3.00 credit hours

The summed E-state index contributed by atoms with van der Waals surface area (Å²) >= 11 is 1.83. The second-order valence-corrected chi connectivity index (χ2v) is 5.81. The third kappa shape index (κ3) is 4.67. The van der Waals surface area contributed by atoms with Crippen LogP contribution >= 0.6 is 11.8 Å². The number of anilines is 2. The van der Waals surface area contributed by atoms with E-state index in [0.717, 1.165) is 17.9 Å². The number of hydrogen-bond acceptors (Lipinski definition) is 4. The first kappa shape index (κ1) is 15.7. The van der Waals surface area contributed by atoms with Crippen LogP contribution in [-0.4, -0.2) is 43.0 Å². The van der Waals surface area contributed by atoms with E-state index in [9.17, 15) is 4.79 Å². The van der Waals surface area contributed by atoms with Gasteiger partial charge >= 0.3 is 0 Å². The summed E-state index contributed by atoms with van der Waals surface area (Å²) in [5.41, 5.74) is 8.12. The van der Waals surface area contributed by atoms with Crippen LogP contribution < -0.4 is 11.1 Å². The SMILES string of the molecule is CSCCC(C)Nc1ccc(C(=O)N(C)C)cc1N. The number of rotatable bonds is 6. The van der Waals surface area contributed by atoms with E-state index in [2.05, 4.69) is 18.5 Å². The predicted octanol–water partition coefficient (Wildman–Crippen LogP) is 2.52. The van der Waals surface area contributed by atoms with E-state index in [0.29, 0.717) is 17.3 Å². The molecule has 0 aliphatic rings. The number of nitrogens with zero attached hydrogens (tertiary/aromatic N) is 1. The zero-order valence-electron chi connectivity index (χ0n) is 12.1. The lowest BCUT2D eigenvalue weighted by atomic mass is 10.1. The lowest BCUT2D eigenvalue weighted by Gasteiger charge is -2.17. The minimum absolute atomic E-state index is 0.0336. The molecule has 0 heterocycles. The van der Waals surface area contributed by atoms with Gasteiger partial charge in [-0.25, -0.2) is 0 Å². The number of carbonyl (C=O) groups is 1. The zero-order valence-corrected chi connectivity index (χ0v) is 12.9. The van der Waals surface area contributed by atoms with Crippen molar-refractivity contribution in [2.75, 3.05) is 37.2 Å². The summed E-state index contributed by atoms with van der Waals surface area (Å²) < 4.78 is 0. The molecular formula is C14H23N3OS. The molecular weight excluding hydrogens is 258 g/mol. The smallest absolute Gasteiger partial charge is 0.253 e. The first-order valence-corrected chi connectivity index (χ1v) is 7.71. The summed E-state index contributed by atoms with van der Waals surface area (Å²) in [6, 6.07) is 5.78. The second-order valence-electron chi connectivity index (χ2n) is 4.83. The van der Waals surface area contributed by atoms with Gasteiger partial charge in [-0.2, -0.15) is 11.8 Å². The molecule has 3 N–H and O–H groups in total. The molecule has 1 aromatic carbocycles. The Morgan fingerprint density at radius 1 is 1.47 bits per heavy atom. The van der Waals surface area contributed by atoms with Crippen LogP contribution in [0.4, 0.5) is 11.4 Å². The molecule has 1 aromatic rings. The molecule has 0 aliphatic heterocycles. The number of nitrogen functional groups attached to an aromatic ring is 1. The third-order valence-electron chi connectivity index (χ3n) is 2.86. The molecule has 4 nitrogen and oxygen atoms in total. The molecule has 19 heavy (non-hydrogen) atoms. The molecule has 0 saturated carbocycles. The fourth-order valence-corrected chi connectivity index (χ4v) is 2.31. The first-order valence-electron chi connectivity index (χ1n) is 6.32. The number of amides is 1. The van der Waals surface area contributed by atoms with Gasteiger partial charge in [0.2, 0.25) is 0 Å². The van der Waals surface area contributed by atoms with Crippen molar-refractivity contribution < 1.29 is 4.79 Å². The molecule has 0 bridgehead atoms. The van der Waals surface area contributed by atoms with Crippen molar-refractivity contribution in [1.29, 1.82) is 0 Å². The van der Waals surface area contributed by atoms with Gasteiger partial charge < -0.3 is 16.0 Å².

The first half of the course provides a practical coverage of linear programming, a special type of mathematical model. The art of formulating linear programs is taught through the use of systematic model-building techniques. The simplex algorithm for solving these models is developed from several points of view: geometric, conceptual, algebraic, and economic. The role and uses of duality theory are also presented. Students learn to obtain and interpret a solution from a computer package and how to use the associated output to answer What-happens-if... questions that arise in post-optimality analysis. Specific topics include: problem formulation, geometric and conceptual solution procedures, the simplex algorithm (phase 1 and phase 2), obtaining and interpreting computer output, duality theory, and sensitivity analysis. The second half of this course provide a practical approach to formulating and solving combinatorial optimization problems in the areas of networks, dynamic programming, project management (CPM), integer programming, and nonlinear programming. The art of formulating problems, understanding what is involved in solving them, and obtained and interpreting the solution from a computer package are shown. A comparison with formulating and solving linear programming problems is provided as a way to understand the advantages and disadvantages of some of these problems and solutions procedures. Recommended preparation: Knowledge of Excel, one semester each of undergraduate linear algebra and undergraduate calculus (derivatives); or consent of instructor.